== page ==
Clip: Class, Get in Touch With Your Inner Zappa
Class, Get in Touch With Your Inner Zappa
By LOLA OGUNNAIKE
Published: November 3, 2003
It was the type of hipper-than-thou crowd not easily impressed. But
belting out spot-on renditions of Led Zeppelin and Frank Zappa classics,
Paul Green's rock cover band, made up of youths well below the legal
drinking age, managed to win over the skeptical tastemakers that flocked to
an art-magazine party in Williamsburg, Brooklyn, recently.
"They're so adorable," a young woman wearing a vintage pea coat gushed.
"You guys really rocked," a bearded eccentric sporting striped pajama pants
and a rubber pig snout exclaimed. "Have you done acid?"
As questions about curfews and puberty flowed ? and compliments swirled
about, Mr. Green, 33, shook hands and beamed. His kids had done it again.
And then the proverbial record skipped.
"Dude," said one reveler with a pink buzz cut. "They're just like the kids
from the `School of Rock.' "
Actually, Mr. Green argues, it's the other way around. Yes, like Jack
Black's character, Dewey Finn, in the hit film, Mr. Green abandoned
playing in amateur bands to teach youngsters how to rock 'n' roll,
schooling them on the finer points of genres like prog rock, extolling the
virtues of Pink Floyd. But he insists that his story is the original and
not some well-timed remix.
"My first thought was to sue the pants off of them because they are doing
damage to my business," Mr. Green said a few days before the Williamsburg
gig. He wore a snug "School of Rock" T-shirt and jeans in desperate need
of patches. "People are going to think I'm riding off of their coattails,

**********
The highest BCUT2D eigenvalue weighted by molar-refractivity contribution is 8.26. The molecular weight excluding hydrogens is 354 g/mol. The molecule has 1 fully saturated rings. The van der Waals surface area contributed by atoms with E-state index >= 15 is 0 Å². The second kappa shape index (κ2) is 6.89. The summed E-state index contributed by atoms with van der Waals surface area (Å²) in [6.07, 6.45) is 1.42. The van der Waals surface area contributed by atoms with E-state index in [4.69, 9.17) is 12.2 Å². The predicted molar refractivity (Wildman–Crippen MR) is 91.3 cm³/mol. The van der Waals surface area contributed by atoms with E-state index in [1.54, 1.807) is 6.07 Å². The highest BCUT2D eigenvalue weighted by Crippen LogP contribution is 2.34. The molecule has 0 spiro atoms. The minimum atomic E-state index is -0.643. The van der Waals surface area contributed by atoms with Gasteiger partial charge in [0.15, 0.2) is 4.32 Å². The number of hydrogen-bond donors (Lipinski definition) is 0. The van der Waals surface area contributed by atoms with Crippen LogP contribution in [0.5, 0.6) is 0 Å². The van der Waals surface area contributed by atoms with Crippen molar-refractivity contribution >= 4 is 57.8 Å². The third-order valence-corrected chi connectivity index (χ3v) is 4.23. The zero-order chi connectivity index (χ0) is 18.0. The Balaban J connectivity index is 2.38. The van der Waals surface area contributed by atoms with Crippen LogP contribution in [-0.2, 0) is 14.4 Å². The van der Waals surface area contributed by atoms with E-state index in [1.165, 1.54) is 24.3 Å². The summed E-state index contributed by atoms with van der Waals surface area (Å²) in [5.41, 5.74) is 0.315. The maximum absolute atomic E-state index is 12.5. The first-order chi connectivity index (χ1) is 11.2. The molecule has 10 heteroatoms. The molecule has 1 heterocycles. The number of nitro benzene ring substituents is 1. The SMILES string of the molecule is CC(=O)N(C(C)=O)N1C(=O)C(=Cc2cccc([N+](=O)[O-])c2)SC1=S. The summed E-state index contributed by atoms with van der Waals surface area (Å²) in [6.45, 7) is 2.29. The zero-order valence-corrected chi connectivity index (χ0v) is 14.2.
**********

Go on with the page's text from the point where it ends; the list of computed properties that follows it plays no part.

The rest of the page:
which is totally not the case."
The Paul Green School of Rock Music, an after-school program based in
downtown Philadelphia, is the brainchild of Mr. Green, who began teaching
guitar five years ago. On a whim, he brought a group of students to one
of his band's jam sessions and invited them to join in and apply what they
had learned in class. "They were horrible," Mr. Green recalled. "I was
shocked by how little the kids were learning. It was the difference
between shooting hoops and playing basketball."
Mr. Green noticed the kids he continued to bring to practice with him
improved greatly. The idea for a school was born. Scraping together $7,000
in seed money, he opened the school in 2000, with only 17 students. Today,
enrollment is at 175 and growing. There are currently 15 instructors. In
January Mr. Green will open a satellite school in the Philadelphia suburb
While Mr. Green is not the only music enthusiast to have thought of
teaching children how to thrash and wail, and is certainly not the first to
claim his life was surreptitiously borrowed for a film plot, there are
indeed similarities between his story and the movie. Like the character
Mr. Black portrays, Mr. Green has an indefatigable manic energy that is
alternately comical and slightly frightening. "He has been described as a
regressed 12-year-old," said Jonathan Christian, a former student and
current guitar instructor at the school.
Mr. Green said that producers from VH1 ? a division of Viacom, as is